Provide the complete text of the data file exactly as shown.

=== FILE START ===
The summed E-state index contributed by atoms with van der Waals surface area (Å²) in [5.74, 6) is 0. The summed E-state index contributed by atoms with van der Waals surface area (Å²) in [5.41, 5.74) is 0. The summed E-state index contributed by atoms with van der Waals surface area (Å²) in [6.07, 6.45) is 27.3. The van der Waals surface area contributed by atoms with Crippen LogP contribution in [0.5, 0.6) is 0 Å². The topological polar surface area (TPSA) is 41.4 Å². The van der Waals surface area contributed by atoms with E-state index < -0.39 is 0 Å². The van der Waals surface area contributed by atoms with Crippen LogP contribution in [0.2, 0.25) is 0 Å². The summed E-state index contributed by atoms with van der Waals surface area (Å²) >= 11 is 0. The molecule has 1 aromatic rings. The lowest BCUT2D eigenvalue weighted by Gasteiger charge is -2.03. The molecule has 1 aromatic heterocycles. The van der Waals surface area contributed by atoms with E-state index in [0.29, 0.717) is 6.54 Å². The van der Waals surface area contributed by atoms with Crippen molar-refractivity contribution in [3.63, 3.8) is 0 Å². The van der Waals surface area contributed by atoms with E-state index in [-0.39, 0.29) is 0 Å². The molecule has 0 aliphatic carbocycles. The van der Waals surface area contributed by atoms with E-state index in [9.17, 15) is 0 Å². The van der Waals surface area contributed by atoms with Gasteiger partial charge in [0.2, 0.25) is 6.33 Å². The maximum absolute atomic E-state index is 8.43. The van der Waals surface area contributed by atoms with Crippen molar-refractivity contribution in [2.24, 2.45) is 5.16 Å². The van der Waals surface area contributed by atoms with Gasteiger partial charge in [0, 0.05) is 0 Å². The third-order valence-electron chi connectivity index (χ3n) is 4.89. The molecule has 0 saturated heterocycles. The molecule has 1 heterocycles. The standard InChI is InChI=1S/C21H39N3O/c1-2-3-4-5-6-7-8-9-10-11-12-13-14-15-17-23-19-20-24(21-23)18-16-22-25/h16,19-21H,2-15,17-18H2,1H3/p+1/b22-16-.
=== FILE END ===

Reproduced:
The summed E-state index contributed by atoms with van der Waals surface area (Å²) in [5.74, 6) is 0. The summed E-state index contributed by atoms with van der Waals surface area (Å²) in [5.41, 5.74) is 0. The summed E-state index contributed by atoms with van der Waals surface area (Å²) in [6.07, 6.45) is 27.3. The van der Waals surface area contributed by atoms with Crippen LogP contribution in [0.5, 0.6) is 0 Å². The topological polar surface area (TPSA) is 41.4 Å². The van der Waals surface area contributed by atoms with E-state index < -0.39 is 0 Å². The van der Waals surface area contributed by atoms with Crippen LogP contribution in [0.2, 0.25) is 0 Å². The summed E-state index contributed by atoms with van der Waals surface area (Å²) >= 11 is 0. The molecule has 1 aromatic rings. The lowest BCUT2D eigenvalue weighted by Gasteiger charge is -2.03. The molecule has 1 aromatic heterocycles. The van der Waals surface area contributed by atoms with E-state index in [0.29, 0.717) is 6.54 Å². The van der Waals surface area contributed by atoms with Crippen molar-refractivity contribution in [3.63, 3.8) is 0 Å². The van der Waals surface area contributed by atoms with E-state index in [-0.39, 0.29) is 0 Å². The molecule has 0 aliphatic carbocycles. The van der Waals surface area contributed by atoms with E-state index in [9.17, 15) is 0 Å². The van der Waals surface area contributed by atoms with Gasteiger partial charge in [0.2, 0.25) is 6.33 Å². The maximum absolute atomic E-state index is 8.43. The van der Waals surface area contributed by atoms with Crippen molar-refractivity contribution in [2.24, 2.45) is 5.16 Å². The van der Waals surface area contributed by atoms with Gasteiger partial charge in [0, 0.05) is 0 Å². The third-order valence-electron chi connectivity index (χ3n) is 4.89. The molecule has 0 saturated heterocycles. The molecule has 1 heterocycles. The standard InChI is InChI=1S/C21H39N3O/c1-2-3-4-5-6-7-8-9-10-11-12-13-14-15-17-23-19-20-24(21-23)18-16-22-25/h16,19-21H,2-15,17-18H2,1H3/p+1/b22-16-.